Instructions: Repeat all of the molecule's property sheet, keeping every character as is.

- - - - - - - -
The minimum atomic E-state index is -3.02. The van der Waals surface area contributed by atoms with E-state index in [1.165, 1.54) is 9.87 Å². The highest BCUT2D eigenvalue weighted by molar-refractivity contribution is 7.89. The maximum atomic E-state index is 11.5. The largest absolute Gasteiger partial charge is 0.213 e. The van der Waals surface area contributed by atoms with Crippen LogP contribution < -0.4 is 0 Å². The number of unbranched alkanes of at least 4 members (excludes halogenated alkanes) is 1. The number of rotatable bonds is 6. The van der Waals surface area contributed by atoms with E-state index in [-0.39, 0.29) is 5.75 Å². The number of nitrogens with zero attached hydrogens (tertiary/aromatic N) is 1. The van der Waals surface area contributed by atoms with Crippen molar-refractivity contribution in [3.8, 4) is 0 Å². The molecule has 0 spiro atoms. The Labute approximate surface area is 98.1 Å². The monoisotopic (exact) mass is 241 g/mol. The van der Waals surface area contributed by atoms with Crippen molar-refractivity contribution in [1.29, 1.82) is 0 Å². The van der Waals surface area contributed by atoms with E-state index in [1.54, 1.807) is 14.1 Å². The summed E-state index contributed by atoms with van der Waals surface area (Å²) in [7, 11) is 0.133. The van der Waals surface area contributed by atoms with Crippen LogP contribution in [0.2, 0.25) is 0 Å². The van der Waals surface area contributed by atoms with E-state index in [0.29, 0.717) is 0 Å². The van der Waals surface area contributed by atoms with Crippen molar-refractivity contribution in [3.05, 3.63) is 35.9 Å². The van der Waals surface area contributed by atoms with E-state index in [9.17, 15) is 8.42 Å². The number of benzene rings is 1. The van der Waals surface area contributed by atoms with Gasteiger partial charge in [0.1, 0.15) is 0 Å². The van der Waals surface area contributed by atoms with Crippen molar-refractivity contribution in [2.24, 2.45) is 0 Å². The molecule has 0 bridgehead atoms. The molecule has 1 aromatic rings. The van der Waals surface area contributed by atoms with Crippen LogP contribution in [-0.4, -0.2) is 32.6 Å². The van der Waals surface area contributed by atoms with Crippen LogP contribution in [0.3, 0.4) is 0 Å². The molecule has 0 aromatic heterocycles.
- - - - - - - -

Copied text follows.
The minimum atomic E-state index is -3.02. The van der Waals surface area contributed by atoms with E-state index in [1.165, 1.54) is 9.87 Å². The highest BCUT2D eigenvalue weighted by molar-refractivity contribution is 7.89. The maximum atomic E-state index is 11.5. The largest absolute Gasteiger partial charge is 0.213 e. The van der Waals surface area contributed by atoms with Crippen LogP contribution < -0.4 is 0 Å². The number of unbranched alkanes of at least 4 members (excludes halogenated alkanes) is 1. The number of rotatable bonds is 6. The van der Waals surface area contributed by atoms with E-state index in [-0.39, 0.29) is 5.75 Å². The number of nitrogens with zero attached hydrogens (tertiary/aromatic N) is 1. The van der Waals surface area contributed by atoms with Crippen molar-refractivity contribution in [3.8, 4) is 0 Å². The molecule has 0 spiro atoms. The Labute approximate surface area is 98.1 Å². The monoisotopic (exact) mass is 241 g/mol. The van der Waals surface area contributed by atoms with Crippen molar-refractivity contribution in [1.29, 1.82) is 0 Å². The van der Waals surface area contributed by atoms with E-state index in [1.54, 1.807) is 14.1 Å². The summed E-state index contributed by atoms with van der Waals surface area (Å²) in [7, 11) is 0.133. The van der Waals surface area contributed by atoms with Crippen LogP contribution in [0.2, 0.25) is 0 Å². The van der Waals surface area contributed by atoms with E-state index in [0.29, 0.717) is 0 Å². The van der Waals surface area contributed by atoms with Crippen molar-refractivity contribution in [3.05, 3.63) is 35.9 Å². The van der Waals surface area contributed by atoms with E-state index in [9.17, 15) is 8.42 Å². The number of benzene rings is 1. The van der Waals surface area contributed by atoms with Gasteiger partial charge in [0.1, 0.15) is 0 Å². The van der Waals surface area contributed by atoms with Crippen molar-refractivity contribution in [2.24, 2.45) is 0 Å². The molecule has 0 bridgehead atoms. The molecule has 1 aromatic rings. The van der Waals surface area contributed by atoms with Crippen LogP contribution in [-0.4, -0.2) is 32.6 Å². The van der Waals surface area contributed by atoms with Crippen LogP contribution in [0.3, 0.4) is 0 Å². The molecule has 0 aromatic heterocycles.